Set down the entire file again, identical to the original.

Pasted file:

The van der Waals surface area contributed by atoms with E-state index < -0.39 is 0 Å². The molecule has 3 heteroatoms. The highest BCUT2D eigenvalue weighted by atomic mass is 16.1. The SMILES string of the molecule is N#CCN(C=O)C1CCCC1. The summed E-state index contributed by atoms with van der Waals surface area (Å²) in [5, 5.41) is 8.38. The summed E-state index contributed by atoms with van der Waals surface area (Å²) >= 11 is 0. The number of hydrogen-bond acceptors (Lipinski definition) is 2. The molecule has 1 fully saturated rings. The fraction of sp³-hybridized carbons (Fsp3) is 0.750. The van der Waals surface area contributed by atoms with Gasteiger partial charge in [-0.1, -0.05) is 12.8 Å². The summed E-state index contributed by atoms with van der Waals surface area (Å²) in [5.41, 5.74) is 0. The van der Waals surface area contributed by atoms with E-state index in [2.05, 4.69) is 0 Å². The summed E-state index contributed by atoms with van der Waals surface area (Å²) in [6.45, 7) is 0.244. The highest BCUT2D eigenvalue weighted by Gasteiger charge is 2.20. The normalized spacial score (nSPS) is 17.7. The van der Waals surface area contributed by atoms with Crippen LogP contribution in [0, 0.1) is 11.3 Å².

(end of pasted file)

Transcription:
The van der Waals surface area contributed by atoms with E-state index < -0.39 is 0 Å². The molecule has 3 heteroatoms. The highest BCUT2D eigenvalue weighted by atomic mass is 16.1. The SMILES string of the molecule is N#CCN(C=O)C1CCCC1. The summed E-state index contributed by atoms with van der Waals surface area (Å²) in [5, 5.41) is 8.38. The summed E-state index contributed by atoms with van der Waals surface area (Å²) >= 11 is 0. The number of hydrogen-bond acceptors (Lipinski definition) is 2. The molecule has 1 fully saturated rings. The fraction of sp³-hybridized carbons (Fsp3) is 0.750. The van der Waals surface area contributed by atoms with Gasteiger partial charge in [-0.1, -0.05) is 12.8 Å². The summed E-state index contributed by atoms with van der Waals surface area (Å²) in [5.41, 5.74) is 0. The van der Waals surface area contributed by atoms with E-state index in [2.05, 4.69) is 0 Å². The summed E-state index contributed by atoms with van der Waals surface area (Å²) in [6.45, 7) is 0.244. The highest BCUT2D eigenvalue weighted by Gasteiger charge is 2.20. The normalized spacial score (nSPS) is 17.7. The van der Waals surface area contributed by atoms with Crippen LogP contribution in [0, 0.1) is 11.3 Å².